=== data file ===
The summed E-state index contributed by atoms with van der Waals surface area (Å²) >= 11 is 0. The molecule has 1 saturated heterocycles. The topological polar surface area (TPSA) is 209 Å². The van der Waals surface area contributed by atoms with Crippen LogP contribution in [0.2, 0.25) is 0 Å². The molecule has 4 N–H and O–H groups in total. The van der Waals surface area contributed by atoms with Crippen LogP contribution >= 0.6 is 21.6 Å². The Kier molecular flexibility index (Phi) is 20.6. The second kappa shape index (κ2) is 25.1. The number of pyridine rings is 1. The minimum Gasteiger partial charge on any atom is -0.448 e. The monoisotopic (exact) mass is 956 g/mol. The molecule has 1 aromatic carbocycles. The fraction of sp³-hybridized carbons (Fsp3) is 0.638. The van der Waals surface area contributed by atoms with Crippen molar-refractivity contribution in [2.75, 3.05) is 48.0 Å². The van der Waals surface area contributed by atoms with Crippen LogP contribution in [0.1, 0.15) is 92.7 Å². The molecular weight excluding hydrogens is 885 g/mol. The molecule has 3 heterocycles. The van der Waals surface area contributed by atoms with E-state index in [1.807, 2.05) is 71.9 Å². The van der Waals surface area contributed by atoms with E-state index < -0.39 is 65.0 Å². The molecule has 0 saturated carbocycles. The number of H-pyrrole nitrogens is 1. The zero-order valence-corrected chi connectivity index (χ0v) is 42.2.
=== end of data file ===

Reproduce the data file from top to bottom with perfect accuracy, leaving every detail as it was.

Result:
The summed E-state index contributed by atoms with van der Waals surface area (Å²) >= 11 is 0. The molecule has 1 saturated heterocycles. The topological polar surface area (TPSA) is 209 Å². The van der Waals surface area contributed by atoms with Crippen LogP contribution in [0.2, 0.25) is 0 Å². The molecule has 4 N–H and O–H groups in total. The van der Waals surface area contributed by atoms with Crippen LogP contribution >= 0.6 is 21.6 Å². The Kier molecular flexibility index (Phi) is 20.6. The second kappa shape index (κ2) is 25.1. The number of pyridine rings is 1. The minimum Gasteiger partial charge on any atom is -0.448 e. The monoisotopic (exact) mass is 956 g/mol. The molecule has 1 aromatic carbocycles. The fraction of sp³-hybridized carbons (Fsp3) is 0.638. The van der Waals surface area contributed by atoms with Crippen molar-refractivity contribution in [2.75, 3.05) is 48.0 Å². The van der Waals surface area contributed by atoms with Crippen LogP contribution in [0.1, 0.15) is 92.7 Å². The molecular weight excluding hydrogens is 885 g/mol. The molecule has 3 heterocycles. The van der Waals surface area contributed by atoms with E-state index in [1.807, 2.05) is 71.9 Å². The van der Waals surface area contributed by atoms with E-state index < -0.39 is 65.0 Å². The molecule has 0 saturated carbocycles. The number of H-pyrrole nitrogens is 1. The zero-order valence-corrected chi connectivity index (χ0v) is 42.2.